Schwartz has a way of encapsulating key concepts and arguments in short, smart prose. The book contains the best articulation of the case for Agile, Lean and DevOps that I have read. There is so much wisdom in a single sentence, for example:
One of the books referenced heavily in A Seat at the Table is Lean Enterprise by Jez Humble, Joanne Molesky and Barry O’Reilly which I read some time ago. Lean Enterprise goes into more detail in terms of the concepts and mechanics used in modern software development such as continuous integration, automated testing etc. and brings them together into a coherent whole. Schwartz does not cover these topics in detail but gives just enough information to make his case as to why they are the sensible way forward for developing software.
A company may typically engage their IT department as if they are an external supplier. They haggle and negotiate, they fix scope and cost and they then the work starts. This approach does make some sense for working with a truly external vendor where they are taking on some of the financial risk of overrunning and you are able to specify exactly what you want in detail, for example where physical IT infrastructure is being delivered, installed and configured. It makes little sense when you are creating a new software system. It makes even less sense when the IT team are colleagues in the same organisation, trying to work out what investments will make the biggest impact on the company. We win and lose together.
First of all, we came to speak about “IT and the business” as two separate things, as if IT were an outside contractor. It had to be so: the business was us and IT was them. The arms-length contracting paradigm was amplified, in some companies, by the use of a chargeback model under which IT “charged” business units based on their consumption of IT services. Since it was essentially managing a contractor relationship, the business needed to specify its requirements perfectly and in detail so that it could hold IT to delivering on them, on schedule, completely, with high quality, and within budget. The contractor-control model led, inevitably, to the idea that IT should be delivering “customer service” to the enterprise—you’d certainly expect service with a smile if you were paying so much money to your contractors.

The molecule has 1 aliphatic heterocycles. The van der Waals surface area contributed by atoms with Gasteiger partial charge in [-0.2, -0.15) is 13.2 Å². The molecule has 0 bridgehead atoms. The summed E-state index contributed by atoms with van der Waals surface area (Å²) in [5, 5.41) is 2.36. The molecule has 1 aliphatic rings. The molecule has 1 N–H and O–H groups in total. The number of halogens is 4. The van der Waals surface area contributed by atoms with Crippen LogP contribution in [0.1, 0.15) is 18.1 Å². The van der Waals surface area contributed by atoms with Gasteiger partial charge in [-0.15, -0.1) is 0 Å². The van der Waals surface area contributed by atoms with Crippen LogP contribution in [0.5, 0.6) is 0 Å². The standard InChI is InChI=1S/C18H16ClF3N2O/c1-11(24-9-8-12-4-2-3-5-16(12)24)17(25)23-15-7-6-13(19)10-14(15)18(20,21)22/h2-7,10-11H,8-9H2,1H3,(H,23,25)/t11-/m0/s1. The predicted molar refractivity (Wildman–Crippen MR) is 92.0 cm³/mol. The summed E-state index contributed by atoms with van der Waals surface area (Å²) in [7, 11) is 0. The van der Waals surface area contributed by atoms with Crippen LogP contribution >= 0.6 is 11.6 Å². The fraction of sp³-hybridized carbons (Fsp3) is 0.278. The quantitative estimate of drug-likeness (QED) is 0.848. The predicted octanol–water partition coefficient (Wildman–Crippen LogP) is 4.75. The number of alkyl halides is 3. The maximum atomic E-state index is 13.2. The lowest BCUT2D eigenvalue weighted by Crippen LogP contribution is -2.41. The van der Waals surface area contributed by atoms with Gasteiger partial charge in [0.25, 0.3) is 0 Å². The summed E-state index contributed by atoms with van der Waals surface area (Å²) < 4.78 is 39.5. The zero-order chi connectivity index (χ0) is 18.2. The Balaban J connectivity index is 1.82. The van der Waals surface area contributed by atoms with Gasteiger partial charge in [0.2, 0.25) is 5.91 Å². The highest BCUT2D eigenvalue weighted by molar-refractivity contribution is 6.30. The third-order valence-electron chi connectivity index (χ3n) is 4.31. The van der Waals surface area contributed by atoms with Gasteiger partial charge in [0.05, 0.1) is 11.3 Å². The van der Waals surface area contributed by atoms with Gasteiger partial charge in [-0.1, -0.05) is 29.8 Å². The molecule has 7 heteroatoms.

For readers who are familiar with why we use Agile software development methods, the arguments against the old ‘waterfall’ approach are well-known. What is more interesting is that Schwartz also points to issues that advocates of the Agile approach have exacerbated. Agile people can be suspicious of anyone that looks like a manager, and want them to get out of the way so that they can get on with the job. Schwartz argues that the role of managers and leadership is to remove impediments, many of which the Agile team cannot easily deal with on their own:
When the team cannot accomplish objectives, I am forced to conclude that they cannot do it within the given constraints. The team might need members with different skills. It might need permission to try an experiment. It might need the help of another part of the organization. It might need a policy to be waived. But if the task is possible and the team cannot achieve it, then there is a constraining factor. My job is to remove it.
What if someone on the team is really just not performing? Perhaps not putting in his or her share of effort, or being careless, or uncooperative? Well, then, dealing with the problem is simply another example of removing an impediment for the team.
The critical role of middle management, it would seem, is to give delivery teams the tools they need to do their jobs, to participate in problem-solving where the problems to be solved cross the boundaries of delivery teams, to support the delivery teams by making critical tactical decisions that the team is not empowered to make, and to help remove impediments on a day-to-day basis. The critical insight here, I think, is that middle management is a creative role, not a span-of-control role. Middle managers add value by contributing their creativity, skills, and authority to the community effort of delivering IT value.
He makes a clear case for getting rid of ‘project thinking’ completely. If you want a software delivery initiative to stay on budget, the only way to do that is through an agile project. The team will cost the organisation their run rate which is almost always known in advance. Work can be stopped at any time, preserving the developments and insights that have been created up to that point.
As a former PMO head, and with my current responsibilities of running a portfolio of change initiatives, it was interesting to see the approach to ‘business cases’ recommended in the book. Instead of signing off on a set of requirements for a particular cost by a certain date, you should be looking to assess the team on what they want to achieve and whether they have the skills, processes and discipline to give you confidence that they will:
- be effective,
- manage a robust process for determining the work they will do,
- make good decisions,
- seek feedback,
- continually improve.
Schwartz gives a brilliant example of how difficult it is to articulate the value of something in the IT world, which gave me flashbacks to the hours I have spent wrestling with colleagues over their project business cases:
How much value does a new firewall have? Well … let’s see … the cost of a typical hacker event is X dollars, and it is Y% less likely if we have the firewall. Really? How do we know that it will be the firewall that will block the next intrusion rather than one of our other security controls? How do we know how likely it is that the hackers will be targeting us? For how long will the firewall protect us? Will the value of our assets—that is, the cost of the potential hack—remain steady over time? Or will we have more valuable assets later?